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How the Garcia Girls Lost Their Accents (Paperback)
Acclaimed writer Julia Alvarez’s beloved first novel gives voice to four sisters as they grow up in two cultures. The García sisters--Carla, Sandra, Yolanda, and Sofía--and their family must flee their home in the Dominican Republic after their father’s role in an attempt to overthrow brutal dictator Rafael Trujillo is discovered. They arrive in New York City in 1960 to a life far removed from their existence in the Caribbean. In the wondrous but not always welcoming U.S.A., their parents try to hold on to their old ways as the girls try find new lives: by straightening their hair and wearing American fashions, and by forgetting their Spanish. For them, it is at once liberating and excruciating to be caught between the old world and the new. Here they tell their stories about being at home--and not at home--in America.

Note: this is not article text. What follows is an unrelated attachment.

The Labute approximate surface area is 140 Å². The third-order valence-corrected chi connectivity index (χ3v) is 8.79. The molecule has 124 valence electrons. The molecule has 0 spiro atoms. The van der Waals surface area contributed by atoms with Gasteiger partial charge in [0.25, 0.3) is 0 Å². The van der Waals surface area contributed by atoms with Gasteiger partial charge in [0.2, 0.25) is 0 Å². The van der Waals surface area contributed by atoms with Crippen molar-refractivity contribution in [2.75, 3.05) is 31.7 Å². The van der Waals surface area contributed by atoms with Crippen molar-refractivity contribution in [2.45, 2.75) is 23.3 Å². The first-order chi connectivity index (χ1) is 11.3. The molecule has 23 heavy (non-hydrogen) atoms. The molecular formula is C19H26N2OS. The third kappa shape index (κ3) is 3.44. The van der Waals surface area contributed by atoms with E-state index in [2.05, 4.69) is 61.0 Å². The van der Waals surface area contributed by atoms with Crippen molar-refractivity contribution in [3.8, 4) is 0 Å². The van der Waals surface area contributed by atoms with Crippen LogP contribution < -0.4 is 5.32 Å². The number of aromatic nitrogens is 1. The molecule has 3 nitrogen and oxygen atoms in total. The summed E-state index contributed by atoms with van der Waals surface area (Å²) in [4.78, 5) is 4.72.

About the Author
"Extraordinary . . . The voice of personal and political history as it lives now." —The Bloomsbury Review
"Simply wonderful." —Los Angeles Times
"[A] tender, charming book . . . There is a charge to Alvarez's writing, a poetic intensity, that is truly original." —The Miami Herald
"Poignant . . . Powerful . . . Beautifully captures the threshold experience of the new immigrant, where the past is not yet a memory." —The New York Times Book Review
"Subtle . . Powerful . . . Reveals the intricacies of family, the impact of culture and place, and the profound power of language." —The San Diego Tribune